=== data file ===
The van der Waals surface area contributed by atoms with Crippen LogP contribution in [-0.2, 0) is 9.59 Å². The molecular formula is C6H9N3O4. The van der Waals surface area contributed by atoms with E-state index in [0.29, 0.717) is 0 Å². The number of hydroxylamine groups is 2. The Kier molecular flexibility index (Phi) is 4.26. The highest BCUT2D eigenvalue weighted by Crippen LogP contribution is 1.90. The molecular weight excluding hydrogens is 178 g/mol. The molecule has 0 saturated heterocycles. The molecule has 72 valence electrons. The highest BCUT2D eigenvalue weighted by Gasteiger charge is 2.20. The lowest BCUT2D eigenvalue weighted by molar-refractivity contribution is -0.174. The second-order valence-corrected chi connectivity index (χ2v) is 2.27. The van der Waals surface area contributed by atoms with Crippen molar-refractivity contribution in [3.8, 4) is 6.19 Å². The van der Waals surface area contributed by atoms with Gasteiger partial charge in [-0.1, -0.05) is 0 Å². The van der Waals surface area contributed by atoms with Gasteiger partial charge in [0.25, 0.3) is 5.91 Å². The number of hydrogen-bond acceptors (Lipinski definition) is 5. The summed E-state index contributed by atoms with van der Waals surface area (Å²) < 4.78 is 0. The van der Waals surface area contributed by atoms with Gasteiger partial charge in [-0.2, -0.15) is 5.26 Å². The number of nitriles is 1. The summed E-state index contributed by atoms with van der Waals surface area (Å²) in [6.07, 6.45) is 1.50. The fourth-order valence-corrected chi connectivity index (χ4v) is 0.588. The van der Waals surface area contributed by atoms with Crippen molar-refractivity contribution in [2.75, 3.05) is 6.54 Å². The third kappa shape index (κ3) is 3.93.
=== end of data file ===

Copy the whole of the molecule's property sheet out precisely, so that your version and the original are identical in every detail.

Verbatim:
The van der Waals surface area contributed by atoms with Crippen LogP contribution in [-0.2, 0) is 9.59 Å². The molecular formula is C6H9N3O4. The van der Waals surface area contributed by atoms with E-state index in [0.29, 0.717) is 0 Å². The number of hydroxylamine groups is 2. The Kier molecular flexibility index (Phi) is 4.26. The highest BCUT2D eigenvalue weighted by Crippen LogP contribution is 1.90. The molecular weight excluding hydrogens is 178 g/mol. The molecule has 0 saturated heterocycles. The molecule has 72 valence electrons. The highest BCUT2D eigenvalue weighted by Gasteiger charge is 2.20. The lowest BCUT2D eigenvalue weighted by molar-refractivity contribution is -0.174. The second-order valence-corrected chi connectivity index (χ2v) is 2.27. The van der Waals surface area contributed by atoms with Crippen molar-refractivity contribution in [3.8, 4) is 6.19 Å². The van der Waals surface area contributed by atoms with Gasteiger partial charge in [-0.1, -0.05) is 0 Å². The van der Waals surface area contributed by atoms with Gasteiger partial charge in [0.25, 0.3) is 5.91 Å². The number of hydrogen-bond acceptors (Lipinski definition) is 5. The summed E-state index contributed by atoms with van der Waals surface area (Å²) < 4.78 is 0. The van der Waals surface area contributed by atoms with Gasteiger partial charge in [-0.2, -0.15) is 5.26 Å². The number of nitriles is 1. The summed E-state index contributed by atoms with van der Waals surface area (Å²) in [6.07, 6.45) is 1.50. The fourth-order valence-corrected chi connectivity index (χ4v) is 0.588. The van der Waals surface area contributed by atoms with Crippen molar-refractivity contribution in [2.75, 3.05) is 6.54 Å². The third kappa shape index (κ3) is 3.93.